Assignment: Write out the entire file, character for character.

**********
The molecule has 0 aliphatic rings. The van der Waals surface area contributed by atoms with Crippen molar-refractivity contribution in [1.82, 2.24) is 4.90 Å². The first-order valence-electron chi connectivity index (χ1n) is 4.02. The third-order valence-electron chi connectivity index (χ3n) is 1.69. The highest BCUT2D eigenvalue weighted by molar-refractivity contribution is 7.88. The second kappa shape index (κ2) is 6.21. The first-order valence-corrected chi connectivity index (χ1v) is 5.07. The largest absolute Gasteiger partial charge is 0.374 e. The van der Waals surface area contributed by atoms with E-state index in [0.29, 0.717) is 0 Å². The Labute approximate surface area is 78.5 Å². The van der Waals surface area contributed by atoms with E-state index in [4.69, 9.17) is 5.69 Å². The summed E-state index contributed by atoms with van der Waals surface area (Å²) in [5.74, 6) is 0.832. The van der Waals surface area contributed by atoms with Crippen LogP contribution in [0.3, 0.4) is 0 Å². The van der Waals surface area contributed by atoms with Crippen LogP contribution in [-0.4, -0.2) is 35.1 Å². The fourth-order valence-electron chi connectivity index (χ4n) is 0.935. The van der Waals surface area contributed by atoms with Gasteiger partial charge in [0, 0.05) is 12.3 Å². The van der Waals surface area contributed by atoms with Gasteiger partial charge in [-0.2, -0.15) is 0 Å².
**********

The molecule has 0 aliphatic rings. The van der Waals surface area contributed by atoms with Crippen molar-refractivity contribution in [1.82, 2.24) is 4.90 Å². The first-order valence-electron chi connectivity index (χ1n) is 4.02. The third-order valence-electron chi connectivity index (χ3n) is 1.69. The highest BCUT2D eigenvalue weighted by molar-refractivity contribution is 7.88. The second kappa shape index (κ2) is 6.21. The first-order valence-corrected chi connectivity index (χ1v) is 5.07. The largest absolute Gasteiger partial charge is 0.374 e. The van der Waals surface area contributed by atoms with E-state index in [0.29, 0.717) is 0 Å². The Labute approximate surface area is 78.5 Å². The van der Waals surface area contributed by atoms with E-state index in [4.69, 9.17) is 5.69 Å². The summed E-state index contributed by atoms with van der Waals surface area (Å²) in [5.74, 6) is 0.832. The van der Waals surface area contributed by atoms with Crippen LogP contribution in [0.3, 0.4) is 0 Å². The van der Waals surface area contributed by atoms with Crippen LogP contribution in [-0.4, -0.2) is 35.1 Å². The fourth-order valence-electron chi connectivity index (χ4n) is 0.935. The van der Waals surface area contributed by atoms with Gasteiger partial charge in [0, 0.05) is 12.3 Å². The van der Waals surface area contributed by atoms with Gasteiger partial charge in [-0.2, -0.15) is 0 Å².